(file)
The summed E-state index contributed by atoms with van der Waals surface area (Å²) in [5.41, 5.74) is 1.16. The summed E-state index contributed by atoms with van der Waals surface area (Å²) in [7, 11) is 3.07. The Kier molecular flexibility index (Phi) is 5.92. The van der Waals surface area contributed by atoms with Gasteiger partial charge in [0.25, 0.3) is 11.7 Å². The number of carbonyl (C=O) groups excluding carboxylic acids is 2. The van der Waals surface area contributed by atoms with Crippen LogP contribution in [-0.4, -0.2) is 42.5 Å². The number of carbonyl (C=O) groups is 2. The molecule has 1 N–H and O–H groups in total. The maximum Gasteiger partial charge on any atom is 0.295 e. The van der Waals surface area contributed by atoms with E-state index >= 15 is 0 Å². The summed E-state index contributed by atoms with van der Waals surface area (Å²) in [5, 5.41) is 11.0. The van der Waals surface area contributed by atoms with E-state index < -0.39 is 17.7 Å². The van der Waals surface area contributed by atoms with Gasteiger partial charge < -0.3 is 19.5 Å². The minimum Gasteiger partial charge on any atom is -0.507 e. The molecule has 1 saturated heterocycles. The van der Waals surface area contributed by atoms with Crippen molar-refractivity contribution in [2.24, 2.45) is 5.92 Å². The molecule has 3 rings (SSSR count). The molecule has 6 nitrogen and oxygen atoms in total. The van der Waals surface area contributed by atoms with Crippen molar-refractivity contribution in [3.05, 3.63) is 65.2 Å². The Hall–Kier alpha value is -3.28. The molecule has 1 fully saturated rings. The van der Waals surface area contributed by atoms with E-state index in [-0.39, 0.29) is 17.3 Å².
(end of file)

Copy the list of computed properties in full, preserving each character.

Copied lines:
The summed E-state index contributed by atoms with van der Waals surface area (Å²) in [5.41, 5.74) is 1.16. The summed E-state index contributed by atoms with van der Waals surface area (Å²) in [7, 11) is 3.07. The Kier molecular flexibility index (Phi) is 5.92. The van der Waals surface area contributed by atoms with Gasteiger partial charge in [0.25, 0.3) is 11.7 Å². The number of carbonyl (C=O) groups excluding carboxylic acids is 2. The van der Waals surface area contributed by atoms with Crippen LogP contribution in [-0.4, -0.2) is 42.5 Å². The number of carbonyl (C=O) groups is 2. The molecule has 1 N–H and O–H groups in total. The maximum Gasteiger partial charge on any atom is 0.295 e. The van der Waals surface area contributed by atoms with E-state index >= 15 is 0 Å². The summed E-state index contributed by atoms with van der Waals surface area (Å²) in [5, 5.41) is 11.0. The van der Waals surface area contributed by atoms with E-state index < -0.39 is 17.7 Å². The van der Waals surface area contributed by atoms with Gasteiger partial charge < -0.3 is 19.5 Å². The minimum Gasteiger partial charge on any atom is -0.507 e. The molecule has 1 saturated heterocycles. The van der Waals surface area contributed by atoms with Crippen molar-refractivity contribution in [2.24, 2.45) is 5.92 Å². The molecule has 3 rings (SSSR count). The molecule has 6 nitrogen and oxygen atoms in total. The van der Waals surface area contributed by atoms with Crippen molar-refractivity contribution in [3.05, 3.63) is 65.2 Å². The Hall–Kier alpha value is -3.28. The molecule has 1 fully saturated rings. The van der Waals surface area contributed by atoms with E-state index in [-0.39, 0.29) is 17.3 Å².